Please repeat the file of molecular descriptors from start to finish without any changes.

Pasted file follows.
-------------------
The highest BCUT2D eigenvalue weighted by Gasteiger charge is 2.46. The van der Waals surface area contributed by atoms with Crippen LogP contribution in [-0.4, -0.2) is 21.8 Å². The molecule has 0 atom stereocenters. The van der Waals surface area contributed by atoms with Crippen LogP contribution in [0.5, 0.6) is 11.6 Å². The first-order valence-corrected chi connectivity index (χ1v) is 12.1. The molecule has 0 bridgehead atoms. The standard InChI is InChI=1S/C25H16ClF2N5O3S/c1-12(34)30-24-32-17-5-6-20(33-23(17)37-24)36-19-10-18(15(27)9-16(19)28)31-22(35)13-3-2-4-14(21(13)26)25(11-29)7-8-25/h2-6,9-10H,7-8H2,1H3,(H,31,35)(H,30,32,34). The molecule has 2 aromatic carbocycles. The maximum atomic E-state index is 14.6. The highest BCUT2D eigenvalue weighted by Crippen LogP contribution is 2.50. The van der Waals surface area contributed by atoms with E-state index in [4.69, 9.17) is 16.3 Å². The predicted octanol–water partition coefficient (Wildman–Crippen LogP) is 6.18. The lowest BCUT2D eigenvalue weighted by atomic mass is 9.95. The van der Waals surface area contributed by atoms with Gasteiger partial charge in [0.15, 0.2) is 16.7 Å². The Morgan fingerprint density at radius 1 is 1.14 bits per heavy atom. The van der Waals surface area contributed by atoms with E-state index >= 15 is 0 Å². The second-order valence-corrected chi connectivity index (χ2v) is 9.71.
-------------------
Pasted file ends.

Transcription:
The highest BCUT2D eigenvalue weighted by Gasteiger charge is 2.46. The van der Waals surface area contributed by atoms with Crippen LogP contribution in [-0.4, -0.2) is 21.8 Å². The molecule has 0 atom stereocenters. The van der Waals surface area contributed by atoms with Crippen LogP contribution in [0.5, 0.6) is 11.6 Å². The first-order valence-corrected chi connectivity index (χ1v) is 12.1. The molecule has 0 bridgehead atoms. The standard InChI is InChI=1S/C25H16ClF2N5O3S/c1-12(34)30-24-32-17-5-6-20(33-23(17)37-24)36-19-10-18(15(27)9-16(19)28)31-22(35)13-3-2-4-14(21(13)26)25(11-29)7-8-25/h2-6,9-10H,7-8H2,1H3,(H,31,35)(H,30,32,34). The molecule has 2 aromatic carbocycles. The maximum atomic E-state index is 14.6. The highest BCUT2D eigenvalue weighted by Crippen LogP contribution is 2.50. The van der Waals surface area contributed by atoms with E-state index in [4.69, 9.17) is 16.3 Å². The predicted octanol–water partition coefficient (Wildman–Crippen LogP) is 6.18. The lowest BCUT2D eigenvalue weighted by atomic mass is 9.95. The van der Waals surface area contributed by atoms with Gasteiger partial charge in [0.15, 0.2) is 16.7 Å². The Morgan fingerprint density at radius 1 is 1.14 bits per heavy atom. The van der Waals surface area contributed by atoms with E-state index >= 15 is 0 Å². The second-order valence-corrected chi connectivity index (χ2v) is 9.71.